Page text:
When proponents of random drug testing emphasized the importance of
confidentiality, they meant it.
In her annual report to the Duneland School Board, Duneland Positive Life
Program Director Gloria Guerrero said that 90 Chesterton High School
students were randomly drug tested this past school year, but would not say
how many of those tested positive.
Guerrero told the school board that the Positive Life Advisory Committee has
decided not to publicly divulge the results, in order to make the program
Random drug testing resumed at CHS in the past school year for the first
time since 1999-00. The random tests are limited to students who drive or
who are in extra or co-curricular events. Students can also be drug tested
based on reasonable suspicion.
The random drug testing program will be expanded to middle school beginning
Guerrero said she definitely feels that simply by having the random drug
tests in place, students are given an incentive to stay away from drugs
since they could lose their driving or extracurricular privileges.
When asked if the numbers suggest that drug use is on the decline or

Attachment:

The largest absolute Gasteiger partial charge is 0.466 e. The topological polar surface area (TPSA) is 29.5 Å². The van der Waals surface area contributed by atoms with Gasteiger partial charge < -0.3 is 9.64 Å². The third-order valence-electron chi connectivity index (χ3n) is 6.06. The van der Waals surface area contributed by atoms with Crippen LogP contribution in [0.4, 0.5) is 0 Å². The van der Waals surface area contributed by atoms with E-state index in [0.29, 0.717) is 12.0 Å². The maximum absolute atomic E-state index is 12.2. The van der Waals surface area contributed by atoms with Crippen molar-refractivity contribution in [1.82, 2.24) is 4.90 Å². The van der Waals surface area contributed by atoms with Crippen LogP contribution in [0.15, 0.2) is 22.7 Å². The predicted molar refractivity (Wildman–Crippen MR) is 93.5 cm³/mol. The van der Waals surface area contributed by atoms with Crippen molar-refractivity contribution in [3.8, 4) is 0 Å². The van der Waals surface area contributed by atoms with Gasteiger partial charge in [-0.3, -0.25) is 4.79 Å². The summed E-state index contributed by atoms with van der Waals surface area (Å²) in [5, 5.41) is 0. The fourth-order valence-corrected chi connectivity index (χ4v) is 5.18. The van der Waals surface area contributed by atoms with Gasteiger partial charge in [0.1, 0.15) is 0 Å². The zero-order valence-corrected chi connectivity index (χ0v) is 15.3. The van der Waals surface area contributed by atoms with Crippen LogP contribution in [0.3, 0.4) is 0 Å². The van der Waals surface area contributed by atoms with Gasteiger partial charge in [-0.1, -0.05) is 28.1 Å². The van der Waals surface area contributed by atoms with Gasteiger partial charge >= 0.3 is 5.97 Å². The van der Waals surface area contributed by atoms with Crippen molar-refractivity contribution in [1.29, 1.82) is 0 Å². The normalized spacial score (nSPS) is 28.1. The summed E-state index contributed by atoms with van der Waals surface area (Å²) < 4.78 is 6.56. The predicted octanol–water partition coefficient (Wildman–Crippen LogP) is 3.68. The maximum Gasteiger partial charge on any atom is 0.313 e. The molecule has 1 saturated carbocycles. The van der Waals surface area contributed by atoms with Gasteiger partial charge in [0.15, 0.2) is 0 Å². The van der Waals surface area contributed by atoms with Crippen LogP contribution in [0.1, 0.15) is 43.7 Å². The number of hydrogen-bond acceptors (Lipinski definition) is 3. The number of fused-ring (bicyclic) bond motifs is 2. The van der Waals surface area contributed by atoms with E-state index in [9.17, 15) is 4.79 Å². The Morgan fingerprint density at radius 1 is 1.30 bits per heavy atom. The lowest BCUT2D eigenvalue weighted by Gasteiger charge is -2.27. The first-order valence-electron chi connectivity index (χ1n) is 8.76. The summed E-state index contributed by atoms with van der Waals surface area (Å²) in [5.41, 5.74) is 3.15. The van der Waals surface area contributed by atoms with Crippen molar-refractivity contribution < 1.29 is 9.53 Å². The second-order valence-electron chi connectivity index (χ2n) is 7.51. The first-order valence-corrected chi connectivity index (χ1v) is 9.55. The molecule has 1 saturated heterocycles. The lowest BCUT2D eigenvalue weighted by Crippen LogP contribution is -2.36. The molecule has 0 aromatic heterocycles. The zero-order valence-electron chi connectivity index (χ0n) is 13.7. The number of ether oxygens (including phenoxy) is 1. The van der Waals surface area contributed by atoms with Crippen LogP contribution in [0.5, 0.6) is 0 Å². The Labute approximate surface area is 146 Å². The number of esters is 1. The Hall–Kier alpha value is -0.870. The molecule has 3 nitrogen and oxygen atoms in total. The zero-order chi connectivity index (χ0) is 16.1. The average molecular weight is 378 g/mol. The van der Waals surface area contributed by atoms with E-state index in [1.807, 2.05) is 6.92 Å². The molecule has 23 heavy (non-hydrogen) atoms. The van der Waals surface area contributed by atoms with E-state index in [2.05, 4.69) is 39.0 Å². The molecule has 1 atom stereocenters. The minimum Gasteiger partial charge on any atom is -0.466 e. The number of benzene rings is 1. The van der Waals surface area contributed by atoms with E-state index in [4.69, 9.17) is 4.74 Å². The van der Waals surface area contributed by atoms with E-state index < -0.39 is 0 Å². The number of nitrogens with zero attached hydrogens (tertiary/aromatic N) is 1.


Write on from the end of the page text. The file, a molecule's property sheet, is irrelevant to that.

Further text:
worsening, Guerrarro said student surveys suggest about the same level of
drug and alcohol use as in previous years. Noting that this was the first
year that the random drug testing resumed, she also said that she will be
able to compare the actual results in consecutive years beginning next year.
Students who test positive are referred to Duneland’s Positive Life Program,
which also includes other referrals and students who voluntarily sign up.
A total of 95 students participated in the program in the past school year.
Of those, 59 parent conferences were held. Also, 31 students voluntarily
participated in student support groups.
Of the students in the drug and alcohol component, 91 percent completed
their program requirements. Of those in the tobacco program, 75 percent
completed successfully. In addition, half of the students were in the second
stage of attempts at quitting smoking, while 25 percent said they were
trying to quit.
Guerrero said the Positive Life Program also held convocations in each high
school grade in order to reach more students about the dangers of drug,
alcohol and tobacco. “We need to reach more than the students who are
referred to me,” she said.
To do this, speakers from the Positive Approach to Teen Health gave
presentations to the 9th and 10 graders. One of the presentations focused on
media lies, and the untold consequences of dangerous behaviors.
Drug enforcement officers gave a presentation to juniors. Seniors attended a
pre-prom presentation given by a speaker whose son died in an
The Positive Life Program also hosted training sessions for teachers on
suicides, student assistance teams and other topics.